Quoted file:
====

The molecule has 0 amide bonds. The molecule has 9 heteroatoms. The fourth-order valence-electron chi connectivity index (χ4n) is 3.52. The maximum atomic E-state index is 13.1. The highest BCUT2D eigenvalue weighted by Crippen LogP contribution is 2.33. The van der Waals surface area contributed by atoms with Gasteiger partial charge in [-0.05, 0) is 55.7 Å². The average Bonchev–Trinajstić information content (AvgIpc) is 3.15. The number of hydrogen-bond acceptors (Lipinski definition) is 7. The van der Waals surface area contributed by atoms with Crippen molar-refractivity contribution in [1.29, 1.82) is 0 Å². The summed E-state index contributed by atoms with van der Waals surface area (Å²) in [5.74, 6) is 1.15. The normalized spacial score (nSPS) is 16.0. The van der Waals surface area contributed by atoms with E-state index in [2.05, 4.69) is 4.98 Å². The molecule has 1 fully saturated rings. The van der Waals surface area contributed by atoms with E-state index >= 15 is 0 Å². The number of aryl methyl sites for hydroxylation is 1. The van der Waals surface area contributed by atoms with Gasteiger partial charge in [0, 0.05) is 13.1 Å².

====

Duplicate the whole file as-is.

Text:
The molecule has 0 amide bonds. The molecule has 9 heteroatoms. The fourth-order valence-electron chi connectivity index (χ4n) is 3.52. The maximum atomic E-state index is 13.1. The highest BCUT2D eigenvalue weighted by Crippen LogP contribution is 2.33. The van der Waals surface area contributed by atoms with Gasteiger partial charge in [-0.05, 0) is 55.7 Å². The average Bonchev–Trinajstić information content (AvgIpc) is 3.15. The number of hydrogen-bond acceptors (Lipinski definition) is 7. The van der Waals surface area contributed by atoms with Crippen molar-refractivity contribution in [1.29, 1.82) is 0 Å². The summed E-state index contributed by atoms with van der Waals surface area (Å²) in [5.74, 6) is 1.15. The normalized spacial score (nSPS) is 16.0. The van der Waals surface area contributed by atoms with E-state index in [2.05, 4.69) is 4.98 Å². The molecule has 1 fully saturated rings. The van der Waals surface area contributed by atoms with E-state index >= 15 is 0 Å². The number of aryl methyl sites for hydroxylation is 1. The van der Waals surface area contributed by atoms with Gasteiger partial charge in [0, 0.05) is 13.1 Å².